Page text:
ChicagoismynewBlog

Chicago’s Downtown Office Vacancies Have Reached a New 4 Year High.

Posted by ChicagoismynewBlog! on April 3, 2010


Downtown office vacancy highest in 4 years

By: Thomas A. Corfman March 29, 2010

(Crain’s) — The downtown vacancy rate has made its biggest leap in seven years, as a sharp drop in demand was compounded by the completion of yet another office project.

The vacancy rate spiked to 14.9% during the first quarter, compared to 13.8% during the fourth quarter and 11.5% during the first quarter of 2009, according to a report by the Chicago office of real estate firm CB Richard Ellis Inc.The jump of 1.1 percentage points is the largest single-quarter increase since the fourth quarter of 2002, when the vacancy rate climbed 2.1 percentage points, to 12.9%, in the wake of another recession.

The vacancy rate has climbed for six consecutive quarters and now stands at the highest level since first-quarter 2006, when the vacancy was 15.1%. During the last decade, the vacancy rate peaked at 16.0% at the end of 2005.

Yet in a hopeful sign, the amount of sublease space fell during the first quarter, the first decline in two years, prompting some landlord representatives to think the worst may be over.

“I think we have nudged off the bottom,” says landlord rep Robert Gillespie, a senior vice-president with CB Richard Ellis. “I am not suggesting that we are on a sharp V-type of recovery, but we are on an upward trajectory.”

Including sublease space, the overall vacancy rate shot up to 17.1% during the first quarter, compared to 16.2% during the fourth quarter and 13.3% during the first quarter of 2009, CB Richard Ellis says.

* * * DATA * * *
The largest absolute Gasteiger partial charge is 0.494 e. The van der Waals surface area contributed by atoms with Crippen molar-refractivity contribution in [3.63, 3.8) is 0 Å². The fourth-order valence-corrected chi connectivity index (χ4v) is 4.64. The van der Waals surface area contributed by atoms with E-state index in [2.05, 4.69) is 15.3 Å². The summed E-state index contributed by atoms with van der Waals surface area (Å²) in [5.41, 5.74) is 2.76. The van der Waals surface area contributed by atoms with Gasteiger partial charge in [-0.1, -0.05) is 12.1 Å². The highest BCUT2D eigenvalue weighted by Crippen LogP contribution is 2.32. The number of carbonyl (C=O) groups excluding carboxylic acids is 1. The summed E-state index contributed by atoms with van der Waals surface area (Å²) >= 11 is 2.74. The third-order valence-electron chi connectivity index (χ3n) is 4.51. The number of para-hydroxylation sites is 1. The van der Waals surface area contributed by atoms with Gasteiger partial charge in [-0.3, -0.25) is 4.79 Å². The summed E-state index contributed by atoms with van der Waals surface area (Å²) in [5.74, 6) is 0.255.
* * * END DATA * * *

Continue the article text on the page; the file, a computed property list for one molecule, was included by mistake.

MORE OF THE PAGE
The increase in overall vacancy is the largest single-quarter jump in five years.

Demand for downtown office space plunged by more than 700,000 square feet during the first quarter, the fourth time during the past six quarters that demand has fallen. The drop in demand is the biggest single-quarter decline since the fourth quarter of 2002.

Demand is measured by net absorption, the change in the amount of leased and occupied space, compared to the previous quarter.

Mr. Gillespie says that first-quarter demand reduction is the result of corporate decisions made six to nine months ago.

But tenant representative Daniel Arends says he expects the vacancy rate to rise another full percentage point this year, adding, “There just doesn’t seem to be a lot of demand.”

More than half of tenants with leases coming due are renewing, compared with just 30% to 35% in 2008, says Mr. Arends, a principal in Rosemont-based Colliers Bennett & Kahnweiler Inc.

Read the full Crain’s Chicago Business article by clicking HERE!

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